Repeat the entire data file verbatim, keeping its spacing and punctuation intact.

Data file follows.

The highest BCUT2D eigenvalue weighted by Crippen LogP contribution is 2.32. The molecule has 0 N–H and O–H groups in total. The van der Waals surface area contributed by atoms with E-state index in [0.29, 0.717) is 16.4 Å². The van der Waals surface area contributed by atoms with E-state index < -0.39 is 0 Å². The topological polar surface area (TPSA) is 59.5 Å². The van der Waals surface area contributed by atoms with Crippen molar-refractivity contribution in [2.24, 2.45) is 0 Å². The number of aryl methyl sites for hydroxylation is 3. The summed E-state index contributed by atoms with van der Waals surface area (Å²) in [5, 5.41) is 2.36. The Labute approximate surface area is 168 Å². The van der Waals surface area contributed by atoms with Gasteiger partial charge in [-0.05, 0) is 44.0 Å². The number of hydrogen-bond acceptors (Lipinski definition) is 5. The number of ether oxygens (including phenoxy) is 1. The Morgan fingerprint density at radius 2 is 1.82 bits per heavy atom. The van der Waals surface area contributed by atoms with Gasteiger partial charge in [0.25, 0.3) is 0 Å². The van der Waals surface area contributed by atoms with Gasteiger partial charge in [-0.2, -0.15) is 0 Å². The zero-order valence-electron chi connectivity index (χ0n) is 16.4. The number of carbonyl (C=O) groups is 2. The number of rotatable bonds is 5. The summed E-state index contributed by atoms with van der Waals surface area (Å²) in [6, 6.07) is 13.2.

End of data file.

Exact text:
The highest BCUT2D eigenvalue weighted by Crippen LogP contribution is 2.32. The molecule has 0 N–H and O–H groups in total. The van der Waals surface area contributed by atoms with E-state index in [0.29, 0.717) is 16.4 Å². The van der Waals surface area contributed by atoms with E-state index < -0.39 is 0 Å². The topological polar surface area (TPSA) is 59.5 Å². The van der Waals surface area contributed by atoms with Crippen molar-refractivity contribution in [2.24, 2.45) is 0 Å². The number of aryl methyl sites for hydroxylation is 3. The summed E-state index contributed by atoms with van der Waals surface area (Å²) in [5, 5.41) is 2.36. The Labute approximate surface area is 168 Å². The van der Waals surface area contributed by atoms with Gasteiger partial charge in [-0.05, 0) is 44.0 Å². The number of hydrogen-bond acceptors (Lipinski definition) is 5. The number of ether oxygens (including phenoxy) is 1. The Morgan fingerprint density at radius 2 is 1.82 bits per heavy atom. The van der Waals surface area contributed by atoms with Gasteiger partial charge in [0.25, 0.3) is 0 Å². The van der Waals surface area contributed by atoms with Gasteiger partial charge in [-0.2, -0.15) is 0 Å². The zero-order valence-electron chi connectivity index (χ0n) is 16.4. The number of carbonyl (C=O) groups is 2. The number of rotatable bonds is 5. The summed E-state index contributed by atoms with van der Waals surface area (Å²) in [6, 6.07) is 13.2.